25 fluorescence effectively. I n the presence of targets, the stronger intermolecular hybridization between the target and the loop overcomes the weaker stem base pa iring, physically and spatially separating the fluorophore and the quencher to restore fluorescence. Through rational sequence design and careful fluorophore/quencher selection, the performances of MB s can be easily tuned for desired applications. The sup erior flexibility of design, together with the suitable thermodynamic stability and the efficient signal switching has greatly facilitated the use of MB s in disease diagnosis, 42 living system analysis 43 enzymatic process i nvestigation, 44 and effective cancer therapy. 45 Among all these applications of MB s, the use for living system analysis is of particular interest. Because of their distinctive signaling mechanism, MB s ar e excellent candidate s for intracellular monitoring for several reasons : 46 (1) Targets are detected in real time without the need to separate bound and unbound probes. This is of great significance for intrac ellular studies sin ce it is impossible to remove the excess unbound probes without destroying living cells. (2) MB s are highly sensitive, making them capable of sensing trace amount s of biomolecules in living cells, such as mRNA with a low copy number. (3 ) MB s have exceptional selectivity that can differentiate between perfectly comple mentary targets and mismatched targets. However, several important issues should be addressed when designing MB s for living cell analysis: (1) MB s should be designed to find their targets in living cells. For example, mRNA sequences are normally very long and have complicated secondary structures. Therefore, the target sites should be chosen in the regions that have a high probability of remaining single stranded structures t o ensure that MB binding is

PAGE 26

26 thermodynamically favorable. 46 (2) An effective method is needed for efficient delivery of MB s into cells. Currently, the available methods include microinjection, 47 electroporation, 48 reversible permeabilization 49 and transfection reagen t assisted delivery 50 (3) MB s are required to have desired stability, including resistance to cellular nucleases and immune to nonspecific interactions. Since natural nucleot ides are prone to enzymatic digestion, chemically modified nucleotides are employed to synthesize molecular beacons with enhanced stability 51 52 In addition, various nanomaterials have been used to protect MB s before reaching t heir intracellular targets 53 54 Aptamer Molecular Beacons Even though MBs were originally developed for nucleic acid analysis, they have recen tly shown promise in monitoring o ther biomolecules, such as ATP, thrombin platelet derived growth factor ( PDGF ) and others 41 55 Generally, this is achieved by incorporating aptamer sequences into the design of m olecular beacons (Figure 1 5 B ) Through this, the built in signal transduction mechanism of molecular beacons, excellent selectivity of aptamers to a broad spectrum of targets. This greatly simplified the sensing strategies for nongenetic targets, especially proteins. For example, detection of proteins in vitro through dye labeled antibodies involves complicated separation procedures (e.g., gel electrophoresis) and monitoring proteins in vivo through green fluorescence protein (GFP) fusion requires gene clone techniques w hich are not always successful 56 In addition, aptamer molecular beacons (AMBs) can not only report the presence but also quantify the amount of specific proteins. To directly transduce molecular recognition event s into optical signals, AMB s are designed by adding additional sequences to aptamers so that they can form a stable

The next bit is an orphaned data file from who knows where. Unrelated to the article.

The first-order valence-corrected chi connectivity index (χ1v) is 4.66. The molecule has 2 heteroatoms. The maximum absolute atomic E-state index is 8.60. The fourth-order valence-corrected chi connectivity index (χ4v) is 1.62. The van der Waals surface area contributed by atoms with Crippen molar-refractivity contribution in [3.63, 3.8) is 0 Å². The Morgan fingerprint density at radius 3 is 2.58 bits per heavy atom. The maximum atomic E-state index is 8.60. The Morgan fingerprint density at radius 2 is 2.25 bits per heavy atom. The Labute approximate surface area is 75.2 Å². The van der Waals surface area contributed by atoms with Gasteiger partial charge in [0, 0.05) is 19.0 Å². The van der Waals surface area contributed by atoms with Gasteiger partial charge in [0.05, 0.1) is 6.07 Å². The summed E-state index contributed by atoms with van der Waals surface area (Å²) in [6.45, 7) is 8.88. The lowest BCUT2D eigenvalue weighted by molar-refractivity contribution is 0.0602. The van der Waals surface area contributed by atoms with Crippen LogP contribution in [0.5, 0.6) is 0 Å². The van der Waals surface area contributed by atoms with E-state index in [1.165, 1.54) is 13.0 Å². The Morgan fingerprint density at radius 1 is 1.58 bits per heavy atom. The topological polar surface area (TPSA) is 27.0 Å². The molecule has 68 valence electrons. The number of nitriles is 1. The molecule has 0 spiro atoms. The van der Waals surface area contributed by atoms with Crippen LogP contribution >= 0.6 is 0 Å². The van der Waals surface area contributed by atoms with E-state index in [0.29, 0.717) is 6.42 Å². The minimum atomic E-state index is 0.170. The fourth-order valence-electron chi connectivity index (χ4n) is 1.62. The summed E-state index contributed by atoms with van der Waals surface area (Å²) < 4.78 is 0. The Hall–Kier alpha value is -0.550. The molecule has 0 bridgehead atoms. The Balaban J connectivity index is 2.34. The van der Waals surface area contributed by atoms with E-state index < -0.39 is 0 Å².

PAGE 27